Robert Silvers, 1929–2017


In Memoriam

Robert Silvers (left), with Prince Sadruddin Aga Khan, The Paris Review’s first publisher (center), and George Plimpton (right).


We’re sad to learn that Robert Silvers has died, after a brief illness, at the age of eighty-seven.

It is hard—both painful and disorienting—to imagine the world without him. The New York Review of Books, which he founded with the late Barbara Epstein during the newspaper strike of 1962, and which he continued to edit until his death, was an experiment whose like we will never see again. And it has remained exactly what it was from the beginning: a journal of criticism and ideas that can speak on equal terms to scientists, poets, philosophers, novelists, and politicians, but in prose the common reader can understand. 

When called upon, The New York Review was like a news magazine and a think tank rolled into one. Its reporting on Vietnam and Iraq, for example, helped turn the tide of opinion against those wars. Yet it was open to essays, poems, and even the odd short story. For half a century, it has remained authoritative, lively, surprising, and utterly personal. Notoriously modest and discreet in manner, Silvers had supreme confidence in his editorial judgment, as did his readers—and his writers. “He’s the person I trust more than anybody,” Joan Didion told us in her Art of Nonfiction interview. Whoever assumes the job of editing The New York Review will have the highest standard to live up to.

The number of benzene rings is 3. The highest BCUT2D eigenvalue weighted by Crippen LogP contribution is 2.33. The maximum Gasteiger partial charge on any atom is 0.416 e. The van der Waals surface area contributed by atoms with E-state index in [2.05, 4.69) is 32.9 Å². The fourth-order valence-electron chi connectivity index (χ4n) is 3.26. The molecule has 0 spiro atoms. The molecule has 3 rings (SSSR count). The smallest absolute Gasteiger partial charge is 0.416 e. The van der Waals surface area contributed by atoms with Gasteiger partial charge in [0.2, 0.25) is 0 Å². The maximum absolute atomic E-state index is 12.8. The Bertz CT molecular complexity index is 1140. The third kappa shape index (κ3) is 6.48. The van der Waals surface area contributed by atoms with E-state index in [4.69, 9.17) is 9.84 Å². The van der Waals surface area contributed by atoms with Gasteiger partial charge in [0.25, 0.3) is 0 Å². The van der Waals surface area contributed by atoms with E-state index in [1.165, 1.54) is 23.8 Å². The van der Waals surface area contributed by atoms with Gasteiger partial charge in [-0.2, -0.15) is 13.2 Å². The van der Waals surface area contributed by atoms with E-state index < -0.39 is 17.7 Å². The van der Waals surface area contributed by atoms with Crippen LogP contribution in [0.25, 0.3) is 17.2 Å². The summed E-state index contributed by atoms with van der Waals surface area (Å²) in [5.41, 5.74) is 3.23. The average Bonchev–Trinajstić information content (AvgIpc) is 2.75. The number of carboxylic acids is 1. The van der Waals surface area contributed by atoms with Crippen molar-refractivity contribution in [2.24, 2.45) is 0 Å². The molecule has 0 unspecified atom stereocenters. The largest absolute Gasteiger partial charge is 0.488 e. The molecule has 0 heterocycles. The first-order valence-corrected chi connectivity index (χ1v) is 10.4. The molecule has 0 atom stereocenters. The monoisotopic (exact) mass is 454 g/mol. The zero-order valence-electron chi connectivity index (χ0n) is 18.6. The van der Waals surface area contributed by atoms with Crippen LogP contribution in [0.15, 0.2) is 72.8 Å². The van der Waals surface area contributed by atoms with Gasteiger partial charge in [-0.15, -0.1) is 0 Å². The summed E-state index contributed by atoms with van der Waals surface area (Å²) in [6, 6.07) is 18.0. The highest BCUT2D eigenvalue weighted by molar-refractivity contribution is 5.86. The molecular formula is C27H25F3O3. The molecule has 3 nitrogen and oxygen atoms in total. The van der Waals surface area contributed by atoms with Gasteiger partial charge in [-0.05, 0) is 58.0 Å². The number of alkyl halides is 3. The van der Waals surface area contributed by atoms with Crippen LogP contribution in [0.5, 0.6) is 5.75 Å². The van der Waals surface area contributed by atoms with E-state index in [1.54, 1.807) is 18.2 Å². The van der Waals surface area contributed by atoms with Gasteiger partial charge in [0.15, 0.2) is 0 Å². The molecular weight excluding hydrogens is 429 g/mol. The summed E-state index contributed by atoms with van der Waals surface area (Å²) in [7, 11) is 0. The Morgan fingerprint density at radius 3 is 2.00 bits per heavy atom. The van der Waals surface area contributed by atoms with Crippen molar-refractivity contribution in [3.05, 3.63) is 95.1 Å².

We at The Paris Review will mourn Bob, not just as a hero of American letters but as a beloved friend to this magazine, which he first read as a soldier stationed in Paris in 1953. From 1954 to ’56, he served as our managing editor while living on a barge on the Seine with his friend Peter Duchin. From 1999 until his death, he was an active member of our Board of Directors. In 2012, Bob received our Hadada Award for a lifetime contribution to literature. In his acceptance speech, he recalled the morning George Plimpton welcomed him aboard by handing him a stack of overdue printer’s bills. “Ever since that day in 1954,” Bob said, “I’ve been an editor. Perhaps the luckiest ever.”


Lorin Stein is the editor of The Paris Review.